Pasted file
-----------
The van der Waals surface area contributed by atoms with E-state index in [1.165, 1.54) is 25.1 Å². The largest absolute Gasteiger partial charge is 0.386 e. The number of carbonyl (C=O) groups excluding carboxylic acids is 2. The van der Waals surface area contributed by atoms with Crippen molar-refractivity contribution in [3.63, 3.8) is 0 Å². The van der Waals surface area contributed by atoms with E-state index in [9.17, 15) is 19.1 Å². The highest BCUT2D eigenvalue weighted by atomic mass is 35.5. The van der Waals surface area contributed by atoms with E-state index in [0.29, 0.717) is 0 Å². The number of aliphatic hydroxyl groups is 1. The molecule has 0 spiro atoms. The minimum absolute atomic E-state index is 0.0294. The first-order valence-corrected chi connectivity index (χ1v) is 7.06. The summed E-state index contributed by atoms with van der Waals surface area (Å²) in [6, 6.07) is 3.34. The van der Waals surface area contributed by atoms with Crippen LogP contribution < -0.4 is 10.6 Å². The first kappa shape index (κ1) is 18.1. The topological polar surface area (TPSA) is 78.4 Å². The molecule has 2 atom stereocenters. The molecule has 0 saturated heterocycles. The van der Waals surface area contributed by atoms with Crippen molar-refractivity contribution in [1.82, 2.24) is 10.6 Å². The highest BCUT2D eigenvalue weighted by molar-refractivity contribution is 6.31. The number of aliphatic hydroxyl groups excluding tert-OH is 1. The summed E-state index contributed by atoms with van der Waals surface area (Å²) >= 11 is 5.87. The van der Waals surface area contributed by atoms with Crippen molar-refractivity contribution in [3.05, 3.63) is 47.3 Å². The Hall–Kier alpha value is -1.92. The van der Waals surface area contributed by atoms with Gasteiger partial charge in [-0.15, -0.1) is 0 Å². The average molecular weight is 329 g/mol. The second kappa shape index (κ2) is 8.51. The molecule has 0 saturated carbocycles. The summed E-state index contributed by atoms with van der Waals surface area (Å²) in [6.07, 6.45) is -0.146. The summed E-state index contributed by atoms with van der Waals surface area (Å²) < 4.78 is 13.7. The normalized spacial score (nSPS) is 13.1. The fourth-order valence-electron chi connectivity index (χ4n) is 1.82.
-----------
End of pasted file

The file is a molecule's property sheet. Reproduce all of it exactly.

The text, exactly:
The van der Waals surface area contributed by atoms with E-state index in [1.165, 1.54) is 25.1 Å². The largest absolute Gasteiger partial charge is 0.386 e. The number of carbonyl (C=O) groups excluding carboxylic acids is 2. The van der Waals surface area contributed by atoms with Crippen molar-refractivity contribution in [3.63, 3.8) is 0 Å². The van der Waals surface area contributed by atoms with E-state index in [9.17, 15) is 19.1 Å². The highest BCUT2D eigenvalue weighted by atomic mass is 35.5. The van der Waals surface area contributed by atoms with E-state index in [0.29, 0.717) is 0 Å². The number of aliphatic hydroxyl groups is 1. The molecule has 0 spiro atoms. The minimum absolute atomic E-state index is 0.0294. The first-order valence-corrected chi connectivity index (χ1v) is 7.06. The summed E-state index contributed by atoms with van der Waals surface area (Å²) in [6, 6.07) is 3.34. The van der Waals surface area contributed by atoms with Crippen LogP contribution < -0.4 is 10.6 Å². The first kappa shape index (κ1) is 18.1. The topological polar surface area (TPSA) is 78.4 Å². The molecule has 2 atom stereocenters. The molecule has 0 saturated heterocycles. The van der Waals surface area contributed by atoms with Crippen molar-refractivity contribution in [1.82, 2.24) is 10.6 Å². The highest BCUT2D eigenvalue weighted by molar-refractivity contribution is 6.31. The number of aliphatic hydroxyl groups excluding tert-OH is 1. The summed E-state index contributed by atoms with van der Waals surface area (Å²) >= 11 is 5.87. The van der Waals surface area contributed by atoms with Crippen molar-refractivity contribution in [3.05, 3.63) is 47.3 Å². The Hall–Kier alpha value is -1.92. The van der Waals surface area contributed by atoms with Gasteiger partial charge in [-0.15, -0.1) is 0 Å². The average molecular weight is 329 g/mol. The second kappa shape index (κ2) is 8.51. The molecule has 0 saturated carbocycles. The summed E-state index contributed by atoms with van der Waals surface area (Å²) in [6.07, 6.45) is -0.146. The summed E-state index contributed by atoms with van der Waals surface area (Å²) < 4.78 is 13.7. The normalized spacial score (nSPS) is 13.1. The fourth-order valence-electron chi connectivity index (χ4n) is 1.82.